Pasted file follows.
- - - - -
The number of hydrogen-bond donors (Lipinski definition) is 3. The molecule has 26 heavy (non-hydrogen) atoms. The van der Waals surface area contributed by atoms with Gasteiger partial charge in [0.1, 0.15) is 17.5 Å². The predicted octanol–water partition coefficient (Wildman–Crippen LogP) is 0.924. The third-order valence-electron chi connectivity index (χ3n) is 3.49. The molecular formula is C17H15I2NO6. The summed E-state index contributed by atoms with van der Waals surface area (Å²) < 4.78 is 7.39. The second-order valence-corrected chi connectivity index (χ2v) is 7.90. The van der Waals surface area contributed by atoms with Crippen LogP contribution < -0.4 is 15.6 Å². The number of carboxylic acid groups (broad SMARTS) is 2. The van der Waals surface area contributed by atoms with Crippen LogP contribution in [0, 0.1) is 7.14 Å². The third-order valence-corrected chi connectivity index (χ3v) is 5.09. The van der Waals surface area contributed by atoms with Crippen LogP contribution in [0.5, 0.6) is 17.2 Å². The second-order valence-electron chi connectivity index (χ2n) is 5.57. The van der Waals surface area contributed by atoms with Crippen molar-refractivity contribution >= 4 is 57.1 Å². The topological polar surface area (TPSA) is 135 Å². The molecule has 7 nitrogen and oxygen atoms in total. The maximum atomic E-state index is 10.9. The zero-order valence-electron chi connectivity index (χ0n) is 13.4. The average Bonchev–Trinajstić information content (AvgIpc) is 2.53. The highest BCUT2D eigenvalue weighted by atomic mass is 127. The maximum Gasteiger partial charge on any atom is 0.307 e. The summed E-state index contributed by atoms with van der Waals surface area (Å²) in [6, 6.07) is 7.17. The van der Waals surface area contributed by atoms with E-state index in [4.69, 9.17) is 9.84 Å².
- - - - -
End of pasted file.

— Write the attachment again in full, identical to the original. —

The number of hydrogen-bond donors (Lipinski definition) is 3. The molecule has 26 heavy (non-hydrogen) atoms. The van der Waals surface area contributed by atoms with Gasteiger partial charge in [0.1, 0.15) is 17.5 Å². The predicted octanol–water partition coefficient (Wildman–Crippen LogP) is 0.924. The third-order valence-electron chi connectivity index (χ3n) is 3.49. The molecular formula is C17H15I2NO6. The summed E-state index contributed by atoms with van der Waals surface area (Å²) < 4.78 is 7.39. The second-order valence-corrected chi connectivity index (χ2v) is 7.90. The van der Waals surface area contributed by atoms with Crippen LogP contribution < -0.4 is 15.6 Å². The number of carboxylic acid groups (broad SMARTS) is 2. The van der Waals surface area contributed by atoms with Crippen LogP contribution in [0, 0.1) is 7.14 Å². The third-order valence-corrected chi connectivity index (χ3v) is 5.09. The van der Waals surface area contributed by atoms with Crippen LogP contribution in [0.5, 0.6) is 17.2 Å². The second-order valence-electron chi connectivity index (χ2n) is 5.57. The van der Waals surface area contributed by atoms with Crippen molar-refractivity contribution >= 4 is 57.1 Å². The topological polar surface area (TPSA) is 135 Å². The molecule has 7 nitrogen and oxygen atoms in total. The maximum atomic E-state index is 10.9. The zero-order valence-electron chi connectivity index (χ0n) is 13.4. The average Bonchev–Trinajstić information content (AvgIpc) is 2.53. The highest BCUT2D eigenvalue weighted by atomic mass is 127. The maximum Gasteiger partial charge on any atom is 0.307 e. The summed E-state index contributed by atoms with van der Waals surface area (Å²) in [6, 6.07) is 7.17. The van der Waals surface area contributed by atoms with E-state index in [4.69, 9.17) is 9.84 Å².